Legislators may derail plans for a second Amtrak train tip through Whatcom County.
The state House of Representatives has approved a transportation budget that doesn’t include money for operating a second train, and boosters are scrambling to find a way to fget the money back into the budget through the Senate.
“The one train we have now isn’t much of a transportation option for people,” said Bruce Agnew, who works with Seattle’s Cascadia Project pushing transportation alternatives and improvements. “This second train is in line with regional plans to increase the options to driving on I-5.”
One train currently serves Whatcom County every day, leaving Seattle in the morning with a stop in Bellingham just before 10 a.m. while heading north to Vancouver, B.C. The train stops again in Bellingham about 7:30 p.m. on its way south back to Seattle.
Train supporters have argued for more than five years that a second train is needed. That train would leave Vancouver, B.C., in the morning and could carry Whatcom County residents to business meetings and Seattle events, returning them home on a northbound trip in the evening. It would also allow county residents to connect to other trains heading south and east from Seattle. Currently anyone riding the evening train to Seattle must get a hotel room for the night if they want to connect to other trains.
State Department of Transportation and Amtrak officials are backing the project. Amtrak has promised $22 million for the service, $10 million for a new train set for the run and $12 million for track improvements in the corridor.
But the state House voted not to spend the $6.3 million estimated cost of operating the line.
Rep. Jeff Morris, D-Alger, tried to introduce an amendment that would have put the money back into the House budget, but his move failed.
“It’s a real shame. People who work would’ve used that train, not just tourists,” Morris said.
But Morris and state Sen. Georgia Gardner, D-Blaine, said they believe by the time the final state transportation budget is complete, the money for the train will be in it.
“I can guarantee you [the money] will be in the Senate version of the budget,” said Gardner, who serves as vice chairperson of the Senate Transportation Committee.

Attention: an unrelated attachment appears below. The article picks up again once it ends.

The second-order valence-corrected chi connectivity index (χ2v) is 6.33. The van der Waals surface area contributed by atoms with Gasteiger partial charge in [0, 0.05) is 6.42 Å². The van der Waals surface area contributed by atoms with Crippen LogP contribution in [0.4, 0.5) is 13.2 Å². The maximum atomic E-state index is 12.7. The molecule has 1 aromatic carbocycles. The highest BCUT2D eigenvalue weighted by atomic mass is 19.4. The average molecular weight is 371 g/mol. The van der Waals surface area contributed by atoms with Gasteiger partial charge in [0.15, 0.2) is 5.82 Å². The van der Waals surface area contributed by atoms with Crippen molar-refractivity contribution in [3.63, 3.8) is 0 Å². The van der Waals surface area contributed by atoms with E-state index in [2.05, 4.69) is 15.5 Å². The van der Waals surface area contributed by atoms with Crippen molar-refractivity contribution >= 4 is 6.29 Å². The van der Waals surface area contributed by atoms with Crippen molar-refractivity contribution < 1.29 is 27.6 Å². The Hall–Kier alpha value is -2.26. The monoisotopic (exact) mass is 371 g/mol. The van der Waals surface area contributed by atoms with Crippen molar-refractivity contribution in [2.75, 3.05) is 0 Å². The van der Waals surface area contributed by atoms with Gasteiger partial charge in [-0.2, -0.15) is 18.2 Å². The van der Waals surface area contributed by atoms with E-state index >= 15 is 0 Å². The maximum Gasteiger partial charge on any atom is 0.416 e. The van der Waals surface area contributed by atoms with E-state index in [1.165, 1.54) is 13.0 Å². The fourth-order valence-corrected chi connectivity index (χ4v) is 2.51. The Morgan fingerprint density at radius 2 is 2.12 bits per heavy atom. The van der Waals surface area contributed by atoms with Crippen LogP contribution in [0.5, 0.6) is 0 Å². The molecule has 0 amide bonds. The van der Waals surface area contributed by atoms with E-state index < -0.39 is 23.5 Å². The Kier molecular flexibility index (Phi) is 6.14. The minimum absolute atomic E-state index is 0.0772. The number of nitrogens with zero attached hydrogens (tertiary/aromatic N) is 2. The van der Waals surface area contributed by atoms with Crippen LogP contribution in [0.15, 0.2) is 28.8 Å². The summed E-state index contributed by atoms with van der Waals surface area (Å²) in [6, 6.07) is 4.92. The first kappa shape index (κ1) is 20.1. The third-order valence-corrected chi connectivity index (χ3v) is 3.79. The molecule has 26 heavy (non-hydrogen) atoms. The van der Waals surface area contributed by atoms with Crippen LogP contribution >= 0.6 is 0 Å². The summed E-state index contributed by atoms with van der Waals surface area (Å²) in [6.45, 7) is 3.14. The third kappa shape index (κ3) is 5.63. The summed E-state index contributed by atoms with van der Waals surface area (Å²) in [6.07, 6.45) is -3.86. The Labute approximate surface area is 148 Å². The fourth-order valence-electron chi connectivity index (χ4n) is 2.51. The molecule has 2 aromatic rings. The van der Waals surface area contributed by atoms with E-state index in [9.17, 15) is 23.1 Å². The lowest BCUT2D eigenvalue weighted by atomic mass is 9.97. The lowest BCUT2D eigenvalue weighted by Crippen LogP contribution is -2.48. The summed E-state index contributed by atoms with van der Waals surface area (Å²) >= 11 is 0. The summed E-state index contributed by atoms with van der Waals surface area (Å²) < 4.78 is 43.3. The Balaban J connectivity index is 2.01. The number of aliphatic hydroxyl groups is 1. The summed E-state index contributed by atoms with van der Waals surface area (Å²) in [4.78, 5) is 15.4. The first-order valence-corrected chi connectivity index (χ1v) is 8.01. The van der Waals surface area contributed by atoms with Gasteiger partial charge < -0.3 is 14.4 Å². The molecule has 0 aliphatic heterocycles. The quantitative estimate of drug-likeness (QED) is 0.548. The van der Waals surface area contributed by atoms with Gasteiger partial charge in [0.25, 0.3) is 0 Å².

Once the Senate transportation budget is completed, which could come this weekend, Senate and House leaders will get together and come up with a compromise plan, Gardner said.
“We already have the train. It’s been christened,” she said. “I have full confidence we are going to continue to have this money in the budget. We’ll have to agree to give something to get it. But I believe it will be there.”
One of the potential roadblocks to a second train may end up being a non-issue, Gardner said. The state and Amtrak are trying to get the British Columbia government to agree to rebuild train tracks in the province to speed travel and to build a shed to house the train overnight so the train can leave Vancouver, B.C., in the morning.
Gardner said state officials, having no assurances of spending from British Columbia, are now planning to park the train in Blaine every night, in essence cutting the province out of the second run. Even without B.C. riders, Gardner said ridership on the second run would be strong.
“This will serve as alternative transportation for people who travel to Seattle once in awhile to go to a ballgame or for shopping and it will also be available for people who commute to the Everett area,” she said.
Meanwhile, Cascadia’s Agnew said there is a move afoot in British Columbia to get on board with the new service. The B.C. Transportation Finance Authority is considering spending $30 million (Canadian) on track improvements, Agnew said.
“Even if the Canadians end up being a little slow, the train should at least go to Bellingham or Blaine,” he said.